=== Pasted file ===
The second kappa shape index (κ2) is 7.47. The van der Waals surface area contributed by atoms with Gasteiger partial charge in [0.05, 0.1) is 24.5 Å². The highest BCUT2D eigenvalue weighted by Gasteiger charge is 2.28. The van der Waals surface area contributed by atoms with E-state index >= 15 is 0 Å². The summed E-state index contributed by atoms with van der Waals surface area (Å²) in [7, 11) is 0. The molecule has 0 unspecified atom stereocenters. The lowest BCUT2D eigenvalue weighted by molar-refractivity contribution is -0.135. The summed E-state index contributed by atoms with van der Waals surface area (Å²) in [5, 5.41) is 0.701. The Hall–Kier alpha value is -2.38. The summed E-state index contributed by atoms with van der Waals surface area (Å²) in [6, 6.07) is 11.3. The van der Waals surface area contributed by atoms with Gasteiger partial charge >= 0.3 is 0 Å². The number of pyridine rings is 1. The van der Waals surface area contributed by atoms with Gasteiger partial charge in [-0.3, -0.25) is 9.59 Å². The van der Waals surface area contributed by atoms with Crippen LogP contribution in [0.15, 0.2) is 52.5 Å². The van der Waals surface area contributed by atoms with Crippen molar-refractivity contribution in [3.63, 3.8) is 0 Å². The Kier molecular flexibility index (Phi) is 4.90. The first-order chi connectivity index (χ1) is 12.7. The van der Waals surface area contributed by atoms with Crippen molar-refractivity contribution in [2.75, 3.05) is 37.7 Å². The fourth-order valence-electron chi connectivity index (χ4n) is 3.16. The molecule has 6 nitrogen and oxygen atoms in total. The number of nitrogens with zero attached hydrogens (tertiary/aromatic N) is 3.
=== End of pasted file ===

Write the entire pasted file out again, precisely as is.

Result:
The second kappa shape index (κ2) is 7.47. The van der Waals surface area contributed by atoms with Gasteiger partial charge in [0.05, 0.1) is 24.5 Å². The highest BCUT2D eigenvalue weighted by Gasteiger charge is 2.28. The van der Waals surface area contributed by atoms with E-state index >= 15 is 0 Å². The summed E-state index contributed by atoms with van der Waals surface area (Å²) in [7, 11) is 0. The molecule has 0 unspecified atom stereocenters. The lowest BCUT2D eigenvalue weighted by molar-refractivity contribution is -0.135. The summed E-state index contributed by atoms with van der Waals surface area (Å²) in [5, 5.41) is 0.701. The Hall–Kier alpha value is -2.38. The summed E-state index contributed by atoms with van der Waals surface area (Å²) in [6, 6.07) is 11.3. The van der Waals surface area contributed by atoms with Gasteiger partial charge >= 0.3 is 0 Å². The number of pyridine rings is 1. The van der Waals surface area contributed by atoms with Gasteiger partial charge in [-0.3, -0.25) is 9.59 Å². The van der Waals surface area contributed by atoms with Crippen LogP contribution in [0.15, 0.2) is 52.5 Å². The van der Waals surface area contributed by atoms with Crippen molar-refractivity contribution in [3.63, 3.8) is 0 Å². The Kier molecular flexibility index (Phi) is 4.90. The first-order chi connectivity index (χ1) is 12.7. The van der Waals surface area contributed by atoms with Crippen molar-refractivity contribution in [2.75, 3.05) is 37.7 Å². The fourth-order valence-electron chi connectivity index (χ4n) is 3.16. The molecule has 6 nitrogen and oxygen atoms in total. The number of nitrogens with zero attached hydrogens (tertiary/aromatic N) is 3.